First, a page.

At daybreak at 5am, we had beautiful views of Everest, Lhotse, Makalu and Kachenjunga, the world’s four tallest mountains (With the exception of K2 in pakistan), all around or above 8500 meters.
Our trek up Sandakphu was four days and three nights. The first day was a 17m hike from Mane Bhanjang to Tumling at 2900 meters. The second 19km stretch took us to Mt. Sandakphu, West Bengal’s tallest mountain at 3636 meters. This was not the first time I had seen these mountains, but it was by far the most amazing.
Along the way we stopped in cabins and had chow mein, momos (dumplings) and/or fried rice. The British built a rock and dirt road up to Sandakphu in the 19th century and it looks little repaired since then. It extends some 36 km up 1600 in elevation with numerous changes in elevation. We hiked that, and then down a forest of birch, rhododendron, and bamboo — traditional red panda habitat — on the third and fourth days to the town of Rimbik and then back to Darjeeling, where we were staying.
Each of the cabins had photos of white babies and cute sayings, that, or strange idyllic photoshopped posters of homes in the west, with gleaming corvettes in driveways, swans in lakes and houses covered in snow. Strange.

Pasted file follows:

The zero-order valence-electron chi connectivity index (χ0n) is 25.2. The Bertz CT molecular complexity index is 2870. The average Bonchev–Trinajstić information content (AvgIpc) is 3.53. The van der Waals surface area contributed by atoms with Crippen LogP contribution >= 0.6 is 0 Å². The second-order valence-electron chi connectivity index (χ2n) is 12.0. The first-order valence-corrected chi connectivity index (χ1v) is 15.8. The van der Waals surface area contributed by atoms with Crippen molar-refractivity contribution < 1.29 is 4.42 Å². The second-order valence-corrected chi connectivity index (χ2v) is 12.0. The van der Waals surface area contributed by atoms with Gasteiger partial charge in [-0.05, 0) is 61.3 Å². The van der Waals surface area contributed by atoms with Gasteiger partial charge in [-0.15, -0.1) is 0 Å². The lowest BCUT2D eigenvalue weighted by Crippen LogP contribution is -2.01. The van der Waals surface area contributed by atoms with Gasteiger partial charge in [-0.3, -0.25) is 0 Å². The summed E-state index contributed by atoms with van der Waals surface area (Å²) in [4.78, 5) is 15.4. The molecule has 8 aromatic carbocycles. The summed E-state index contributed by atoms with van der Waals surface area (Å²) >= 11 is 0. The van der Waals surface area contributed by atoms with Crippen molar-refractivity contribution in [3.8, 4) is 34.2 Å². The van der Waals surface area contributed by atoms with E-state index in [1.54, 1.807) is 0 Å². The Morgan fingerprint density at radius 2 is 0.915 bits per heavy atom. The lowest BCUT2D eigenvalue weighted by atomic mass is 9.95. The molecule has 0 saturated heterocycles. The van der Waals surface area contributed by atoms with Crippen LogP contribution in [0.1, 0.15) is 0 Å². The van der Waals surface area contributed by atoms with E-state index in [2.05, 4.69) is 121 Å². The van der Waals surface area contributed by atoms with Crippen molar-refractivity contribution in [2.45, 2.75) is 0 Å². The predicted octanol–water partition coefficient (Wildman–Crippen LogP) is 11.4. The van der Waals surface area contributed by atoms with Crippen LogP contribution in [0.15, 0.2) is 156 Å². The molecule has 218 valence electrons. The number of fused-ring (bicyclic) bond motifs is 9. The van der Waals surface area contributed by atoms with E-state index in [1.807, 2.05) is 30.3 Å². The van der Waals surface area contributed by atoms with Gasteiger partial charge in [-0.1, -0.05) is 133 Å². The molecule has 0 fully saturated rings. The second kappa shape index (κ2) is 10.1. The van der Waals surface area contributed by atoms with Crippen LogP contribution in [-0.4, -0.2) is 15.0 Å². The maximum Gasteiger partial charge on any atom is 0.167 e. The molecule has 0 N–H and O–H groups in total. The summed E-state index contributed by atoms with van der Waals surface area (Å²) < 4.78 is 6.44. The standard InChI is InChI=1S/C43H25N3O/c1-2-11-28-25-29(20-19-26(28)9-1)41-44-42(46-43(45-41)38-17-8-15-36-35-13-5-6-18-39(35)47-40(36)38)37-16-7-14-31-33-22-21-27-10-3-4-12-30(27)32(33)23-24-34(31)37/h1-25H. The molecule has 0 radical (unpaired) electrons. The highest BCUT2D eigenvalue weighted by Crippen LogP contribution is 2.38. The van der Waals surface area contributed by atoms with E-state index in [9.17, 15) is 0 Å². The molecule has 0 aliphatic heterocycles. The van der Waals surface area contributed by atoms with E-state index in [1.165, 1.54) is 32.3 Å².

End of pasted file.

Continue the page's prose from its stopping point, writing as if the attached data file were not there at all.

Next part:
There is no electricity along the way but frequent way stations with squat toilets. Houses have no insulation, heat or water. Only solar electricity All is carried up by jeep. The days in April were warm but the nights frigid at high altitude. In all, the path we took saw us cross between Nepal and India four or five times. Each time we crossed into India the Indian army had us sign our names and take down our passport numbers in traditional Indian bureaucratic style. The Nepalis could care less. There were no Nepali army stations.
When we asked our guide where the Nepali army was, he said, “There is
no Nepali army.”
Unlike much of India, in the hill country, there is a blending of
Buddhist and Hindu religions. Tibetan language signs and Nepali
intermix freely, so do monasteries sit near each other.